27 Jul Park Partners and Community Connections
Park Partners and Community Connections
Throughout the course of my internship, I have had the opportunity to experience a fraction of life as a park interpreter. I have had the chance to help organize events, write press releases, and even host my own Night Photography Workshop. I am so grateful the I have had their experiences but what has been truly inspiring about my time here is observing the many ways in which Tumacácori is involved in the neighboring communities.
It is common to hear that people have not been to the parks nearest them or that people just find them uninteresting because they have always been there. This is not the case at Tumacácori. Throughout my time here it is clear that the staff at Tumacácori want to be involved in their community in an impactful way. The Fiesta that happens the first weekend of December is a perfect example of this. This is easily the biggest event the park has, and it is made to support and uplift a variety of local artisans from an array of cultural backgrounds. Furthermore, the event is heavily attended by Tucson, Rio Rico, and Nogales locals. The park staff pours so much time and thought capturing the diverse stories and cultures of this region with nuance and compassion.
Dia de San Juan Splash Fest
Another event that is almost completely attended by families from Nogales and Rio Rico is the Día de San Juan Splash Fest. This was one of the events that I helped organize. Día de San Juan is a holiday commonly celebrated in Mexico to mark the beginning of the monsoon season. Here at the park, we organized water games, made raspados, and I arranged for the Tubac Fire Department to come on spray the participants with the fire hose at the end of the event. It was amazing to see kids from the community excited to be at the park. Being part of the team that made this event happen taught me two things: 1) planning a community gathering (even small) takes a lot of time and energy and 2) that the time and energy are so worth it to see the community excited about coming to the park.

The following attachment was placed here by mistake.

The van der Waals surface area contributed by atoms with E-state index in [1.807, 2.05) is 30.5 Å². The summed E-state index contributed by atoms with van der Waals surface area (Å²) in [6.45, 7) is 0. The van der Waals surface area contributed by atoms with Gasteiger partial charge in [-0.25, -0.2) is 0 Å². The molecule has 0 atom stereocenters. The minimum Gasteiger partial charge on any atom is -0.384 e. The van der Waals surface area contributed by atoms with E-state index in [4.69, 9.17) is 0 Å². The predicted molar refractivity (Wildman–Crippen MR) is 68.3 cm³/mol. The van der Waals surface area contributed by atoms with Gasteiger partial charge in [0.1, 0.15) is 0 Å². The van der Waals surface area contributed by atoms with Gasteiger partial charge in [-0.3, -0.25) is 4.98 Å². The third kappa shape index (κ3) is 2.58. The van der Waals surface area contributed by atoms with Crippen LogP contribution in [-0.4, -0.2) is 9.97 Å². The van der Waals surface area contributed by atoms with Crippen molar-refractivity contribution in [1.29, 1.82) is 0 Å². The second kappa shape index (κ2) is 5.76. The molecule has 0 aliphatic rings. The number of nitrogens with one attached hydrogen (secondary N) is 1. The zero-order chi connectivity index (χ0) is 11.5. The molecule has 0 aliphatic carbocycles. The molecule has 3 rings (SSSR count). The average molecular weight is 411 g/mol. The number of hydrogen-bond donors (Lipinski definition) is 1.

Cheetah Champ Camp
Additionally, I had the opportunity to assist in and lead activities at the Cheetah Champ Camp at San Cayetano Elementary School in Rio Rico. This was a summer camp for k-5th graders. The goal of the camp was to reintroduce students to the classroom after a year and a half of virtual instruction. For the first three days, I assisted the art teacher, where I got to help 3-5th graders make sculptures out of recycled materials. On the 4th day, my supervisor and I taught k-2nd graders how to go birding, which was as adorable as it sounds. On the final day of camp, I got to try an erosion experiment that is part of my curriculum project. It was invigorating to see the student engaging with my material and connecting Tumacácori to a positive (dare I say fun) educational experience. This taught me how beneficial and desirable it can be when a National Park has such a strong relationship with local schools.
All this to say one of my favorite parts of this internship has been getting to work with park partners, local organizations, and community members. It reminds me that our National Park Service is meant to serve our national community and the most impactful way to do this is by each park creating strong relationships with their local communities.